Mike.
     
  9. Chipwizard

    Chipwizard New Member

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    Good Morning Senior Pommie. Per datasheet I can draw 25mA per each I/O. I have put that into the test and it does provide 25mA without any issues. Based on 25mA vs 20mA required LED amps, the RGB is slightly over-driven for a tiny split second compensating for 20% duty cycle you mentioned (Which I have no dispute). Based on this compensation RGB is lit at 75% of full brightness with simulated PWM.
    33% duty cycle, simulated full brightness (Consider 100% brightness)
    20% duty cycle x 25 /20 = 25% compensated duty cycle
    25% / 33% = 75.75% simulated full brightness (POV)

    When I did 12 RGB version at 25% duty cycle (4x9 multiplexed) visually I got the same brightness as if I was at 33% (9 RGB, 3x9 multiplexed). This could possibly be the RGB LED's I am using! I might build and program it and find out that I may not have as much brightness as I expected. If so I have to go back to the drawing board, expand from 3x3 based to 4x3 base and use the 2 remaining I/O to drive 4017 counter which I was trying to avoid. (It might be that I am limited to 12 RGB at 25% duty cycle) your thoughts...
     
  10. Pommie

    Pommie Well-Known Member Most Helpful Member

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    You can draw 25mA per pin but the total per port is 100mA, hence why splitting between two ports equals twice the current.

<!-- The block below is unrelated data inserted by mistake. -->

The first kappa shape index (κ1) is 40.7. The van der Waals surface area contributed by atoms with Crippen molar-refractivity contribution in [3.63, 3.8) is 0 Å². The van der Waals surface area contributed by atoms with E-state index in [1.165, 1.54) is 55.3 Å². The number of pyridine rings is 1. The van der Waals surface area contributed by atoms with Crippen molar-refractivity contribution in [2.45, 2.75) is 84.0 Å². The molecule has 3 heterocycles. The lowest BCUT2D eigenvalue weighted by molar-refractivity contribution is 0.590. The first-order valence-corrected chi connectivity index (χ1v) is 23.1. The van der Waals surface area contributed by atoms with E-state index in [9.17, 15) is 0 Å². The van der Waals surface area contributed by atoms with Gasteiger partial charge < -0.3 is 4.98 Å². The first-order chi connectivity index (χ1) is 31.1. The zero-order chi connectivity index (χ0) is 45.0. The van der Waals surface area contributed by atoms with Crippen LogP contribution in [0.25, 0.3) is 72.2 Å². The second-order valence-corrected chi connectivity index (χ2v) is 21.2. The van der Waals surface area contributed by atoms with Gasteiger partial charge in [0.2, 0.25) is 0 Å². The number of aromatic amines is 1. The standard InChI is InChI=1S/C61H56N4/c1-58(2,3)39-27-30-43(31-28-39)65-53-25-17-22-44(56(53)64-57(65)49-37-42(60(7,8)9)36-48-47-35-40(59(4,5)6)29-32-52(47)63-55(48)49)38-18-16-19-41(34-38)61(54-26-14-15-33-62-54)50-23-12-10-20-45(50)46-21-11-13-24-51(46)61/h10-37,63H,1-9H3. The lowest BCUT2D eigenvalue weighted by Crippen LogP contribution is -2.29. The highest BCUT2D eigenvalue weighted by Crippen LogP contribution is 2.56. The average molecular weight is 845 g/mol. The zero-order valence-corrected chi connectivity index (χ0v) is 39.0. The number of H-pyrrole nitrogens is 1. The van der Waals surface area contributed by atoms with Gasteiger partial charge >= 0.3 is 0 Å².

Mike.
     
  11. Chipwizard

    Chipwizard New Member

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    I got you. I do not see any issues addressing the spreading the "drives" between two ports. But I am thinking on one hand, I will have 5-4 split which might dim the 5 and not as much the 4! Is that true? On the other hand the possibility of running all RGB LED's in white color (all R,G,B on) is very unlikely. Even so sum of 3 colors are much brighter than individual color (say R) or just two colors(say R+B). So I am not sure if 5 on one port would be visually much dimmer.

    Sounds like I need to build and test first...
     
  12. Chipwizard

    Chipwizard New Member

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    Pommie (Mike)
    I created 2 working 8-bit ports (variables). I can do the programing based on these two working variables and then translate and assign one to one bits right before I go to output subroutine. Is there an easy way of copying bits from the working ports into the actual output ports? Or do I need to test individual bits to see if they are "set" or not and acoording "set" the bit at the output port?
    Regards,
    Rom
     
    Last edited: Jun 17, 2011
  13. Chipwizard

    Chipwizard New Member

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    Here is the new pin assignment if it helps. This is the best pcb layout I can do. Otherwise I have to deal with many vias and a maze of copper.
    I tried to use the first and last 4 digits of each port first, then one individual one for 9th resistor (Red11), and one individual one for 1st transistor(Q1).
    B4= Red1
    B5= Green1
    B6= Blue1
    B7= Red6
    A2= Green6
    A3= Blue6
    A6= Red11
    A0= Green11
    A1= Blue11
    A7= Q1
    B3= Q2
    B2= Q3
    B1= Q4
    B0= Q5
     
    Last edited: Jun 17, 2011
  14. Mike - K8LH

    Mike - K8LH Well-Known Member

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    Hi Rom,

    Did you finish those earlier two versions and post results somewhere?

    Cheerful regards, Mike
     
    Last edited: Jun 17, 2011
  15. Chipwizard

    Chipwizard New Member